Proposed legislation in Ohio to regulate dog breeding and in Iowa to shut down greyhound racing could offer better times for canines in both states.
Senate Study Bill 1064 in Iowa would permit Horseshoe Casino in Council Bluffs and Mystique Casino in Dubuque to shut down their greyhound track if they pay the state a total of $70 million over seven years.
The Des Moines Register quotes Jim Carney, a lobbyist for Ceasars Entertainment, as saying the following during a Senate State Government subcommittee meeting this week – “Dog racing is matter of fact dead. The only thing sustaining it here is this pool that we have to pay of which over 40 percent is going to out of state dog owners.”
It’s true in Iowa and Florida. Dog racing is being propped up by the two state governments and/or casino operators. The industry can’t stand on its own and that is why insiders are fighting the decoupling legislation in both states.
What is happening in Ohio doesn’t seem to be perfect, at least according to an article on the Chicago Tribune website, but it could be a step in the right direction to regulate d0g breeding shut down more puppy mills.
The State Senate voted 30-0 to advance the dog-breeding bill to the House. But Mary O’Connor-Shaver of the Coalition to Ban Ohio Dog Auctions is concerned that the legislation instructs a committee made up largely of reps from retail pet stores and commercial breeding interests to develop the breeding standards.
That is mistake. The committee should be comprised of veterinary medical experts and animal-welfare advocates. Hopefully, more reasonable heads will prevail in this case.
This move is definitely on my must-see list. Big Miracle is the true story of a family of whales trapped under a growing area of ocean ice and the community that came together to save them.
It is always fantastic to see acts of compassion as a major theme of any movie, especially in a major motion picture such as this. There are a lot of people who oppose animal welfare who really need to watch this one, including government officials in countries like Japan that are still engaged in torturing and slaughtering whales.
An elderly woman in Glendale, Ariz. is alive and recovering in the hospital thanks to her service dog, who performed multiple tasks in coming to her aid, after she fell in her home and broke her femur.
ABC News reports Bethe Bennett was losing consciousness on the floor when Danny, a miniature schnauzer, began licking her in the face. Bennett then signaled Danny to get the phone for her and he knocked it off a table and pushed it to her with his nose. She called 911 for help.
When she realized the doors to her home were locked, she used the command “paper” to get him to bring her pages that contained neighbors’ phone numbers, so they could unlock the front door with a hidden key.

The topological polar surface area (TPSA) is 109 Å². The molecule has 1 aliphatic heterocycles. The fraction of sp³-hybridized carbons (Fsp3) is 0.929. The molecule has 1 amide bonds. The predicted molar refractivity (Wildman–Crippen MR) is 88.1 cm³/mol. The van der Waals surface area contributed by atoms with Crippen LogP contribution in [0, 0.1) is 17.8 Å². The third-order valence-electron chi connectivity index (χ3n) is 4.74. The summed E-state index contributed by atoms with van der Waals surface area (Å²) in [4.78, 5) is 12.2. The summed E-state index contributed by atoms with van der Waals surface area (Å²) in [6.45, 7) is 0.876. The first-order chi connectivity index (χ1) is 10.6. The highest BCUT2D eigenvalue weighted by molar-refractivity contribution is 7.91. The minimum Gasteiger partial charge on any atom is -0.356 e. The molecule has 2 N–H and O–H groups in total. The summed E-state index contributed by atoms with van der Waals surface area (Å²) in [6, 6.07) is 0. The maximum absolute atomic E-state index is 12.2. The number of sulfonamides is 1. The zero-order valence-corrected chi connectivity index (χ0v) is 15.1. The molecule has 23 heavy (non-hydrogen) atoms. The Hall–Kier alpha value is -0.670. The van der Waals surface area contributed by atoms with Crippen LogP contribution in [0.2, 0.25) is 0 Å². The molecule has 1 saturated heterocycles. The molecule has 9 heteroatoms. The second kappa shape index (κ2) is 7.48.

Danny is able, thankfully, to visit Bennett in the hospital and nap in the bed with her. How great is that?
How many times do we need to read stories such as this before the naysayers drop their claims that animals lack intelligence and don’t deserve added protections in our society?
How much evidence do some people need before they come to the realization that animals do indeed possess self-awareness and abilities beyond so-called instincts? This story alone offers clear evidence that dogs (in this case) are more than instinctive in their thought patterns and problem solving.
The next generation of animal lovers, hopefully: I believe we need compassion education in our schools, with programs such as the following –
The Santa Ynes Valley News reported Tuesday on third-graders from Los Olivos Elementary School in California visiting Happy Endings Sanctuary. The students were there to learn about animal welfare and how they can help.
Better regulations against puppy mills in Hawaii: The state legislature is proposing better laws to combat puppy mills, according to an article posted Monday on KHON2.com.
It is suggested that the push to stiffen breeding regulations comes after 150 dogs were rescued last February from an alleged puppy mill in Waimanalo.The article reports several bills are being discussed that could firm up the enforcement of existing laws and enact harsher penalties.
HSUS study ranks North Dakota at 48 on animal-welfare front: A letter to the editor posted Sunday on MinotDailyNews.com notes North Dakota is near the very bottom of a recent state ranking by the Humane Society of the US and calls for improvement. She asks why this has not happened to date.
Fox 4 News out of Kansas City, Mo. ran an info piece Monday on its website featuring two rescued racing greyhounds.
Thankfully, the Kansas City REGAP representatives spoke about the horrible life the dogs lead in racing. They mentioned the dogs are fed 4D meat and often come to their group with intestinal parasites.